Justice Secretary Michael Matheson had just sat down in the Holyrood chamber after defending himself against the clamour of calls for his resignation over his handling of various policing controversies.
Moments later an email dropped in the inboxes of journalists.
From the office of the Police Investigations and Review Commissioner (PIRC) it announced that a fifth – yes, a fifth – complaint concerning allegations of gross misconduct had been lodged against the chief constable, Phil Gormley.
It says something about the current difficulties affecting the police in Scotland that eyelids were barely batted when PIRC’s missive came to light on Tuesday afternoon.
Things must in a sorry state when demands for a Cabinet minister’s resignation and complaints against the nation’s most senior police officer are almost seen as par for the course.
But, as the travails of Scotland’s single police force and its associated political machinations continue to hog the headlines, it would be wrong to view the latest shenanigans with anything other than the utmost seriousness.
The controversies engulfing Mr Matheson, Mr Gormley and others involved with Police Scotland reflect a dysfunctional system that erodes public trust in our justice system and does nothing for the morale of the hard-working officers on the ground. One suspects that the Victorian lyricist W S Gilbert’s crie de coeur that “a policeman’s lot is not a happy one” most certainly applies to the men and women of Police Scotland.
Mr Gormley has consistently denied any of the allegations made against him, but the existence of a fifth complaint must make it increasingly unlikely that this highly experienced police officer will return to his position.
He remains sidelined on special leave, not a happy state of affairs for an organisation that has been plagued by leadership controversies since the eight regional police forces were merged to form Police Scotland almost five years ago.
Meanwhile Mr Matheson is facing accusations that he has been interfering with the activities of the Scottish Police Authority (SPA), the organisation which is supposed to act as Police Scotland’s independent oversight body. Questions over Mr Matheson’s relationship with the SPA were raised when it emerged that he had discussed the SPA’s decision to let Mr Gormley come back to work with the SPA’s former chairman Andrew Flanagan.
Mr Flanagan has told parliament that he felt he had no option but to block Mr Gormley’s return after the Justice Secretary’s intervention.
Mr Matheson’s line of defence has been that he was right to question the decision because the SPA had failed to follow “due process” before reinstating him. The Justice Secretary pointed out that the chief constable would have ended up working alongside those who had made complaints against him.
There are those who have sympathy with Mr Matheson’s argument – including the new SPA chair Professor Susan Deacon. But any perception of political interference in a centralised police force is not a good look.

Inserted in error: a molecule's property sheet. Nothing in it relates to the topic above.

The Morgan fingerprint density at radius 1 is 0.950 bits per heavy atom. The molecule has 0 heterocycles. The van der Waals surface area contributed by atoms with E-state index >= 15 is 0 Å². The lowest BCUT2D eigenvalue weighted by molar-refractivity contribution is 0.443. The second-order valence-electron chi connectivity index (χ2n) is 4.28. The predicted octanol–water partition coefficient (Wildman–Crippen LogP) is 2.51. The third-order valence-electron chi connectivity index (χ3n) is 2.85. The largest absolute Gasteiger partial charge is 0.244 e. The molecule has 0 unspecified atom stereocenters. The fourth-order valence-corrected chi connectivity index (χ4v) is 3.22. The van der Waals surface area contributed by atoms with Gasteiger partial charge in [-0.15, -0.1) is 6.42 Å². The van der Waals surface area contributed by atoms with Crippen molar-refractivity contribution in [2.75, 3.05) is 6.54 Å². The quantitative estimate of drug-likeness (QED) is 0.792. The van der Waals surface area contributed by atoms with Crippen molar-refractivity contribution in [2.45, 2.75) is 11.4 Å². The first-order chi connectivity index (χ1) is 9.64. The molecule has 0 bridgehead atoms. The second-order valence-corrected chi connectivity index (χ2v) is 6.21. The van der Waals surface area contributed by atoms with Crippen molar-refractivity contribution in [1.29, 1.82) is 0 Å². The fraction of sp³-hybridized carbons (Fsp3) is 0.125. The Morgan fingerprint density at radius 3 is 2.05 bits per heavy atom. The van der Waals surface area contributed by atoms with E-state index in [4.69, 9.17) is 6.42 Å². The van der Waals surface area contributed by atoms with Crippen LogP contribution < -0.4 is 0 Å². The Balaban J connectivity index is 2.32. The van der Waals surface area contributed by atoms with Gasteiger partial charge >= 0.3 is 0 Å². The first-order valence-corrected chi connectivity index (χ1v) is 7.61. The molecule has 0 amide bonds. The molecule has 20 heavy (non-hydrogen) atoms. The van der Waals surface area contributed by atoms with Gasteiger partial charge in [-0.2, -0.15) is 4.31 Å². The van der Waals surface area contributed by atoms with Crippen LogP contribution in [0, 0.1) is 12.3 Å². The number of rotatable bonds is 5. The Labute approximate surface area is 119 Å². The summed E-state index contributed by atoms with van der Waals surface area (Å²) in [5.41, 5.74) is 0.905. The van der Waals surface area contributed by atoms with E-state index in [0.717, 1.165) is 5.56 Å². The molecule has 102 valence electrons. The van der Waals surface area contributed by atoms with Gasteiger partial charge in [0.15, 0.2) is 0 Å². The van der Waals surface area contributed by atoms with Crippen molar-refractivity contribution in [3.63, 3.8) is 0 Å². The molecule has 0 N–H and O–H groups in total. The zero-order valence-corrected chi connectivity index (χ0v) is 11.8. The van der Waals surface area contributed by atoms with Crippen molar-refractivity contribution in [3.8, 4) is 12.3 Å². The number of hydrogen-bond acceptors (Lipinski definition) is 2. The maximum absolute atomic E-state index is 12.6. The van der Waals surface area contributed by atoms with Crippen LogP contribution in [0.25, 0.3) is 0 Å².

Further questions about interference were raised at the weekend when an email from one of Mr Matheson’s senior officials, Don McGillivray, found its way into the public domain.
The email, sent in November last year, sought to delay the publication of a report into the SPA by PIRC until the “CC (chief constable) issue had moved on a bit”.
Mr McGillivray’s email received short-shrift from the commissioner Kate Frame, who replied, saying: “My perception of your remarks is of governmental inference with my independence.”
The robust nature of her response has helped Mr Matheson’s defence, which is built round his claim that he knew nothing of the email until last Thursday. So far, the calls from the Tories and Labour for Mr Matheson’s head have yet to bear fruit. But whatever happens to Mr Matheson’s political career, it can be argued that his troubles are symptomatic of deeper problems with the way Police Scotland is held to account. When Scotland had eight separate forces, policing was examined by regional police boards which saw local councillors provide a form of democratic scrutiny.
Now, however, running and scrutinising the police is the responsibility of a relatively small band of people – the Justice Secretary, the SPA, the chief constable and PIRC to name a few.
The appointment of the chief constable, the SPA chair and the PIRC are within the gift of the Justice Secretary who also approves the police budget and the policing plan.
Given the concentration of influence in such a small circle, it is perhaps little wonder there is a perception problem. Furthermore, the performance of the SPA has been of long-standing concern. Various reports have criticised its lack of transparency and closeness to government. Clearly something has to change in order to give the system some meaningful checks and balances. Perhaps it is time for an overhaul of the SPA.
There are those like Willie Rennie of the Lib Dems, who believe there is a need for more local authority representatives on the board.
And there are many, including the Tories and Lib Dems, who argue that the SPA should be appointed by parliament rather than ministers.
Until some sort of action along those lines is taken, the controversies surrounding policing in Scotland are unlikely to go away.